Marshmallow Syrup: Boiled in wine or milk, Marsh Mallow will relieve diseases of the chest, constituting a popular remedy for coughs, bronchitis, whooping-cough, etc., generally in combination with other remedies. It is frequently given in the form of a syrup, which is best adapted to infants and children.

Adhesive,Fibre,Oil,Teeth: The dried root is used as a toothbrush or is chewed by teething children. It has a mechanical affect on the gums whilst also helping to ease the pain. The root is also used as a cosmetic, helping to soften the skin. A fibre from the stem and roots is used in paper-making. The dried and powdered root has been used to bind the active ingredients when making pills for medicinal use. A glue can be made from the root]. The root is boiled in water until a thick syrup is left in the pan, this syrup is used as a glue. An oil from the seed is used in making paints and varnishes.

Actions: Root: Demulcent, diuretic, emollient, vulnerary. Leaf: Demulcent, expectorant, diuretic, emollient, antilithic. Flowers: expectorant

Mechanism of Theraputic Action : As stated above this plant is high in mucilage which has unfortunately not been the focus of much pharmacological research. With gastrointestinal disorders so common in the United States and the ability of this substance to provide soothing support there more focus should be directed to this plant. There have been some studies conducted on the effect of this plant in combination with others to support healthy respiratory function while challenged with a cough.

Indications of Leaf : bronchitis, respiratory catarrh, cystitis, urethritis, urinary gravel or calculi; locally for abscesses, boils and ulcers. Specifically indicated in respiratory catarrh associated with digestive weakness.

Indications of Root : Gastritis, gastric or peptic ulceration, ulcerative colitis, enteritis, inflammation of the mouth or pharynx, respiratory catarrh with irritating dry cough, cystitis; locally for varicose veins and thrombotic ulcers. Specifically indicated in gastric or duodenal ulcer.

Additional Comments: The name Althaea is derived from the Greek altho, meaning to heal, and its medicinal qualities have been recognised since Ancient Egyptian times. Theophrastus reported that the root could be added to sweet wine to relieve coughs; Horace and Martial mentioned the laxative properties of the leaves and root; and Pliny wrote that ‘whosoever shall take a spoonful of the Mallows shall that day be free from all diseases that may come to him’. Marshmallow is mentioned in the Bible and in Arabic and Chinese history as a valuable food during times of famine. In rural France, the young tops and leaves are eaten in salads for their kidney-stimulating effects. All members of the mallow family, such as the hollyhock and common mallow, have similar properties and can be used medicinally.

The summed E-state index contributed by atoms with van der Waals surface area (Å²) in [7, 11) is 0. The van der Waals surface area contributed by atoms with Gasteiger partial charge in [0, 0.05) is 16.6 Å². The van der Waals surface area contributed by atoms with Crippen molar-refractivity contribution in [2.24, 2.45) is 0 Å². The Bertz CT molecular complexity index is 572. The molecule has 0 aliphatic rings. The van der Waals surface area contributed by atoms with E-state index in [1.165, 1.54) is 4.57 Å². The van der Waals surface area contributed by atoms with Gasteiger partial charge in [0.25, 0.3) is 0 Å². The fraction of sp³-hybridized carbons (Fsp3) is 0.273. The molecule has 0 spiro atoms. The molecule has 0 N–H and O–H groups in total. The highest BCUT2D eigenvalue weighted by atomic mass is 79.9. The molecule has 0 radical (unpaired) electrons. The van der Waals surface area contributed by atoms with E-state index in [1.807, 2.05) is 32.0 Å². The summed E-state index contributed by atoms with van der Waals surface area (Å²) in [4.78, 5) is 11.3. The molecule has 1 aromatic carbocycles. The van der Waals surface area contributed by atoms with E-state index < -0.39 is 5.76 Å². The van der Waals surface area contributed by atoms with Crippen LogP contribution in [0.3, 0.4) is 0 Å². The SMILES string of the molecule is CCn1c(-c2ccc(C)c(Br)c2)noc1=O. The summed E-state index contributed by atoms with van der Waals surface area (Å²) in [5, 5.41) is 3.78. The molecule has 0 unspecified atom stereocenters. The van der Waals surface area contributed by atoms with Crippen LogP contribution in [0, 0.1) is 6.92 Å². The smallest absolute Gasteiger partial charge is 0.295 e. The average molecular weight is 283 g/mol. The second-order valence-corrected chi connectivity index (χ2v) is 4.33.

Famous Use and functions of Marshmallow Root:
Wound healer:This herb has been used for years as a wound healer with excellent results. Due to its drawing power it is added to many formulas. It is used externally for varicose veins, skin abscesses and dermatitis.
Demulcent:Marshmallow’s highest medicinal acclaim is as a demulcent. Internally it has a soothing effect on inflamed and irritated tissues of the alimentary canal, and urinary and respiratory organs. It is suppose to ease the passage of kidney stones and is used in combination with other diuretic herbs for kidney treatments which assist in the release of gravel and stones. It works very well for urinary problems.
Body to cleanse:Marshmallow has factors which combine with and eliminate toxins, helping the body to cleanse. This makes marshmallow an excellent herb to add to other formulas to help neutralize toxins that are the causative factors of arthritis.
Soothing:Marshmallow is also very soothing to any sore or inflamed part(s) of the body. As well as the urinary tract, this herb will sooth an irritated digestive tract and help with diarrhea or dysentery. And it will soothe the lungs and throat, too Try using it in your own home made cough syrup or in you home made cough drops!
This herb will also help to increase a mothers milk flow and it is high in Calcium and Vitamin A as well as many other nutrients.
For every cup of water put in one teaspoon of root (cut). (Four teaspoons for 1 quart.) Simmer for 10-20 minutes and let stand until it is cool. Drink 2-4 cupfuls a day.

Therapeutics and Pharmacology:
Althaea root is used primarily for digestive problems and topically on the skin, whilst the leaf is used particularly to treat the lungs and the urinary system, although both root and leaf have similar properties.

The root is indicated in all inflammations of the digestive tract including mouth ulcers, hiatus hernia, gastritis, peptic ulcer, enteritis and colitis. Althaea contains large amounts of mucilage, making it an excellent demulcent which coats the gastrointestinal mucosa, particularly in the mouth and pharynx, thus protecting them from local irritation, and it counters excess stomach acid. It is also mildly laxative. Externally, the root is indicated in varicose veins and ulcers as well as in abscesses and boils, and it is used in cosmetics for weather-damaged skin. The peeled root may be given to teething babies to chew on. In vivo experiments have shown the anti-inflammatory effect of an ointment containing 20% aqueous root extract against skin irritation. In vitro experiments have shown a cold macerate of the root to inhibit mucociliary transport, while extracts of the root stimulate phagocytosis and the release of oxygen radicals and leukotrienes from human neutrophils. Potential anti-inflammatory and immunomodulatory effects have also been reported. Antimicrobial activity towards Pseudomonas aeruginosa, Proteus vulgaris and Staphylococcus aureus has been documented.